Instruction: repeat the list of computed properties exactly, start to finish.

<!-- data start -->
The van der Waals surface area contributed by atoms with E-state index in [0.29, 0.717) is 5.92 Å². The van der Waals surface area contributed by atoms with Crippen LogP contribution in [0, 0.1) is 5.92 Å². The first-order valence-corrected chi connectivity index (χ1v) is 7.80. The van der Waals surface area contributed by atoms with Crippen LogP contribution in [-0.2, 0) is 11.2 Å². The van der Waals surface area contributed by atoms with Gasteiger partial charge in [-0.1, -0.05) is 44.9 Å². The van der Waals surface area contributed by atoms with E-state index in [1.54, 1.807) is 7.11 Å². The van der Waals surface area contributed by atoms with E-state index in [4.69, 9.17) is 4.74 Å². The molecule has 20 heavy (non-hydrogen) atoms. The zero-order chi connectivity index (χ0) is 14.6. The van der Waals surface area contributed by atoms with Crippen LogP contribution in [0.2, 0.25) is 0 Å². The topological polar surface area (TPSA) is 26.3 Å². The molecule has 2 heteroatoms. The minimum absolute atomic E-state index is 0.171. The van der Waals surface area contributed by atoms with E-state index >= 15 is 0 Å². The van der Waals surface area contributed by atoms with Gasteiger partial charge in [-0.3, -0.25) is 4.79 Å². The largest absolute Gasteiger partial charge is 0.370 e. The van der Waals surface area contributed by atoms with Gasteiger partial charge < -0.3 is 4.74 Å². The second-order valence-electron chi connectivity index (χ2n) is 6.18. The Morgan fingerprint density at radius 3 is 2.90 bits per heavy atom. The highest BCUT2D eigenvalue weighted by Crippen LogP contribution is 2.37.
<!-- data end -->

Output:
The van der Waals surface area contributed by atoms with E-state index in [0.29, 0.717) is 5.92 Å². The van der Waals surface area contributed by atoms with Crippen LogP contribution in [0, 0.1) is 5.92 Å². The first-order valence-corrected chi connectivity index (χ1v) is 7.80. The van der Waals surface area contributed by atoms with Crippen LogP contribution in [-0.2, 0) is 11.2 Å². The van der Waals surface area contributed by atoms with Gasteiger partial charge in [-0.1, -0.05) is 44.9 Å². The van der Waals surface area contributed by atoms with E-state index in [1.54, 1.807) is 7.11 Å². The van der Waals surface area contributed by atoms with E-state index in [4.69, 9.17) is 4.74 Å². The molecule has 20 heavy (non-hydrogen) atoms. The zero-order chi connectivity index (χ0) is 14.6. The van der Waals surface area contributed by atoms with Crippen LogP contribution in [0.2, 0.25) is 0 Å². The topological polar surface area (TPSA) is 26.3 Å². The molecule has 2 heteroatoms. The minimum absolute atomic E-state index is 0.171. The van der Waals surface area contributed by atoms with E-state index >= 15 is 0 Å². The van der Waals surface area contributed by atoms with Gasteiger partial charge in [-0.3, -0.25) is 4.79 Å². The largest absolute Gasteiger partial charge is 0.370 e. The van der Waals surface area contributed by atoms with Gasteiger partial charge < -0.3 is 4.74 Å². The second-order valence-electron chi connectivity index (χ2n) is 6.18. The Morgan fingerprint density at radius 3 is 2.90 bits per heavy atom. The highest BCUT2D eigenvalue weighted by Crippen LogP contribution is 2.37.